While the club’s 1920 installation ceremony was unique with ‘mother’ Straub and his baby Rotes, the club achieved a new plateau in January 1949 when new members were inducted by telecast from Maas Brothers Department Store to the club’s meeting at the Suwanee Hotel (now the County Building). This was the first actual television broadcast in Florida. The Radio Corporation of America (RCA) promotion
manager commented on that occasion, “You people in St. Petersburg have the greatest weather and natural beauty in the world to sell. If you don’t use it, your competitors will. Imagine what would happen now if the people of Denver could be shown a sample of the summer weather St. Petersburg is enjoying at this moment.”
The Sunbeam summarized the club’s history as of 1973: “The St. Petersburg Rotary Club was founded January 2, 1920 by the Rotary Club of Tampa. Being a tourist town, we soon adopted the name ‘Winter Home of Rotary International.’ The peak came in 1950 when we were host to 714 visiting Rotarians at one meeting, and we were glad to share this honor with Gulf Beaches, West St. Petersburg, Clearwater, Pinellas Park, and Sarasota clubs which we helped to charter. Our oldest active project is our service to handicapped children which consists now largely of dental correction. We sponsor three Interact Clubs and a Boy Scout Troop at Nina Harris School for Exceptional Children. We recognize leadership in speech and scholarship, and in the Police Department.” Interact is a school-based Rotary service program for young people ages 12-18. Services to handicapped children included support of the American Legion Hospital for Crippled Children, now Johns Hopkins Children’s Hospital.
The club began with a membership of 49 in 1920-21. This peaked at 240 in 1964-67. Current membership is 100. In the club’s earlier years, attendance was taken particularly seriously. At one meeting in the 1930s, the attendance committee arranged for a corps of ambulance attendants with their ambulances and husky cops with a ‘Black Maria’ (a police vehicle for transporting prisoners) to be present to search out late and absent members. On occasions, the St. Pete Club held national records for 100 percent attendance. But, due to the demands of present-day business activity often requiring frequent travel, this standard has been relaxed. A major reason for membership decline is that the club sponsored formation of many other new clubs over the years in St. Pete and nearby. Rotary also assigns each member an occupational classification. At one time, in order to encourage occupational diversity in the clubs the number of members holding a particular classification was limited. While classifications are still assigned, previous restrictions on the number of members having them have also been relaxed.
While the club maintained active women’s programs from its inception, the first actual female member was Beth Houghton, who was until
recently the executive director of the Free Clinic, and is now executive director of the Juvenile Welfare Board. Georgia Brandstadter-Palmer served as the first woman club president. The first African American member of the St. Petersburg Club was civil rights leader and educator Emmanuel Stewart, who joined in 1971. Educator Elliot Carr was the club’s first African American president.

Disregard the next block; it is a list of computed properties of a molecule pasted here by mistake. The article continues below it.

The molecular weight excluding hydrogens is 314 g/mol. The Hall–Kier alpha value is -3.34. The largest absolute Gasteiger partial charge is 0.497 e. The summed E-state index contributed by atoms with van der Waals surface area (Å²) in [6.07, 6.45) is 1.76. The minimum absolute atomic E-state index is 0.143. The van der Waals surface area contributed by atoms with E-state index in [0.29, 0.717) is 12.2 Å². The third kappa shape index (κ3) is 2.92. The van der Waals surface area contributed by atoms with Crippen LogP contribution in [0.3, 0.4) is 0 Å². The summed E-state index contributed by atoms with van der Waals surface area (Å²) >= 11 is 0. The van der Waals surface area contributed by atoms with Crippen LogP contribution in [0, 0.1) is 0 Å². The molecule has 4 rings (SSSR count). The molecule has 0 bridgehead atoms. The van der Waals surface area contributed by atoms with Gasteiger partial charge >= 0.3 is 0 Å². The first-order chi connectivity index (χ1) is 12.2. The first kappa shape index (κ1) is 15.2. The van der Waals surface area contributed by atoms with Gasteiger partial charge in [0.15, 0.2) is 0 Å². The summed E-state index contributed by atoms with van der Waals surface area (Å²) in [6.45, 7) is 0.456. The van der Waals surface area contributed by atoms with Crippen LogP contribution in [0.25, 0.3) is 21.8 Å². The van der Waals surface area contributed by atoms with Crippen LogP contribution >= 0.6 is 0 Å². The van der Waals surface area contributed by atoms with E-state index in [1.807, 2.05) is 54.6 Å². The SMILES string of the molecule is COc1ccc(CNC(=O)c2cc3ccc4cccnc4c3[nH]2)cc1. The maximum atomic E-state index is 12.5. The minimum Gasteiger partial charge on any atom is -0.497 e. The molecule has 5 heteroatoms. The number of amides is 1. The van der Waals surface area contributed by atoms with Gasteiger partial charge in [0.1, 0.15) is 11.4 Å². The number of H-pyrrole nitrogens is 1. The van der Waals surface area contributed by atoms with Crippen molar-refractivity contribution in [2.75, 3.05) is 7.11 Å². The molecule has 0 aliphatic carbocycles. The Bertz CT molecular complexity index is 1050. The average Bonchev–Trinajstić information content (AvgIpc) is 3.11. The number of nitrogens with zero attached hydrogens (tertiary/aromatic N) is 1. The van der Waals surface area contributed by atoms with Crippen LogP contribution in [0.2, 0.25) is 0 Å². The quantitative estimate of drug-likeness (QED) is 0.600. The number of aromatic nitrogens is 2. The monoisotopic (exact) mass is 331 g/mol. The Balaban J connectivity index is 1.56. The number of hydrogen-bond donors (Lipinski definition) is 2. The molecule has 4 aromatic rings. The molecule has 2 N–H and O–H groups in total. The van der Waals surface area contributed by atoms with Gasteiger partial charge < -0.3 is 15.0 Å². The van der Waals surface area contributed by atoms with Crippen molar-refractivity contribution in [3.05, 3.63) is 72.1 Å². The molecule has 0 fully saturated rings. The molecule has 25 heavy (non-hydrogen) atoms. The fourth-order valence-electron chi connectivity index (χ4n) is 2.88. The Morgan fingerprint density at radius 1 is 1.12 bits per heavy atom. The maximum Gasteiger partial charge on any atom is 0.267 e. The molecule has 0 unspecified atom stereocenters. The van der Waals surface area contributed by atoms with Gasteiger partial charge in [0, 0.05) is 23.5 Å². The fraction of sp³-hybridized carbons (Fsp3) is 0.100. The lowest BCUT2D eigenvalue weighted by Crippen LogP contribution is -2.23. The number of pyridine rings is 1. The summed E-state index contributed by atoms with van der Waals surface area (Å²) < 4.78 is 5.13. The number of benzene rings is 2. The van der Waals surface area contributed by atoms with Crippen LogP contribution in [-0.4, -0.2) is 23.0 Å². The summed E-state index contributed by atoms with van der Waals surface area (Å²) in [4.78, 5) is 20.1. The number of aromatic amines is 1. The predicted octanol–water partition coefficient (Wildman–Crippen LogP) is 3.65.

Over the past 100 years, the club has engaged in innumerable civic and charitable causes. Some of the more recent ones include helping to build Habitat for Humanity homes; supporting the Salvation Army’s Sally House with volunteers; reading to children and providing books at Happy Worker’s Day Care; mentoring young people through Rotary programs such as Rotoract, Interact, and Rojans; annually honoring local law enforcement through the Ned March and Bud Purdy award for outstanding service; providing US Constitution handbooks for school civic classes, and supporting summer camps for challenged children and adults. Annually, dozens of local charities are provided with financial support, and major fundraisers have generated as much as $50,000. In times of crisis such as hurricanes Michael and Dorian, volunteer and cash support is provided. Internationally, the club participates in Rotary’s Polio Eradication, Clean Water, Health Clinic, and Mini-Business Support programs.
This year the club is all abuzz organizing its centennial. Club president Bob Carter notes that “the club has been exploring its unique history and legacy the past few months. The next six months will be devoted to determining future directions building on that legacy. Our club has been absolutely essential in the molding of our community and will continue to be the preeminent club for the next decades to come. I am very honored to be the only repeat president in the club’s 100 year history.” One of the club’s immediate goals is to highlight its community service by raising $100,000 for the St. Petersburg Free Clinic “Pack-A-Sack Program” benefiting undernourished and hungry children throughout the city. Another project will be the total refurbishment of the monument to William L. Straub in the northeast corner of South Straub Park across from the Museum of Fine Arts. A Centennial Banquet will be held at the Yacht Club on Saturday, January 25th.
Sponsorships are available. Call 727-822-3277 for more information about the Centennial Banquet or Rotary Membership.